What is the largest endocrine gland and what does it make?
Thyroid, makes T3, T4, calcitonin.
At what spinal level is the cricoid cartilage found? What about the isthmus of the thyroid?
Cricoid cartilage is at C6, isthmus of the thyroid is at C7
What is the name of the place where the thyroid begins its development? How does a thyroglossal duct cyst form?
The thyroid starts at the foramen cecum of the tongue and descends inferiorly along the the thyroglossal duct to its usual position. If the duct remains patent, a cyst can form.
What is the treatment for a thyroglossal duct cyst?
Sistrunk Procedure – surgical resection of the duct to base of tongue including the body of hyoid bone to ensure complete removal of the duct.
What is a goiter? Name two complications of big ones.
Benign hypertrophy of the thyroid gland, usually from iodine deficiency (TRH levels are chronically high due to low circulating thyroid hormones). Big ones can compress or deviate the trachea or esophagus.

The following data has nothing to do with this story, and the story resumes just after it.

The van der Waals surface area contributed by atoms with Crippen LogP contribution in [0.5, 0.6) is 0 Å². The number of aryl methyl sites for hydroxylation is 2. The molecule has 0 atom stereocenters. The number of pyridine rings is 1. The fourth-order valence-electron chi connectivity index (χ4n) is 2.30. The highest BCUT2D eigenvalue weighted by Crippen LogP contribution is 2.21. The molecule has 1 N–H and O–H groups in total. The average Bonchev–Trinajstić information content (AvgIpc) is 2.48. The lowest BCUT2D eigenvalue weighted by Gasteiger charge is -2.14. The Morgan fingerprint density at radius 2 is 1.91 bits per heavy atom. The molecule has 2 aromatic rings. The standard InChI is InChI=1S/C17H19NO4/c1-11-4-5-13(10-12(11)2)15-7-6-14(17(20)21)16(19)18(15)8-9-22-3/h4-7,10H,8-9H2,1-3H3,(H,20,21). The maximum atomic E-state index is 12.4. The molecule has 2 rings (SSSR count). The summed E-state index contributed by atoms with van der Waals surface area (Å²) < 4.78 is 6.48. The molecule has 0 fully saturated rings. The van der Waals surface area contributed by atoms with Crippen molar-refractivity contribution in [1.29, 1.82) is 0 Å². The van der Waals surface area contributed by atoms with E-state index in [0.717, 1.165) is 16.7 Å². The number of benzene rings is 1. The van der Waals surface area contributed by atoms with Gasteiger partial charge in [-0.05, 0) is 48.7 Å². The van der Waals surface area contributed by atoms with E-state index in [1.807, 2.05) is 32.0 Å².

How many parathyroid glands are there (usually)? What do they to?
There are usually 4, 2 superior and 2 inferior. They make PTH, which increases blood Ca2+ levels.
What is the difference between a tracheostomy and a tracheotomy?
Both are surgical incision into the trachea. A tracheostomy is permanent or semi-permanent.
Where is a tracheostomy performed?
Between tracheal rings, usually between the 2nd and 3rd.
What structures are at risk during a tracheostomy?
The brachiocephalic artery and the left brachiocephalic vein.
Where is a cricothyrotomy performed? In what situations is it performed?
Through the cricothyroid membrane (the thing between the cricoid cartilage and thyroid cartilage). Performed in emergency situations; considered safer than a tracheotomy/tracheostomy.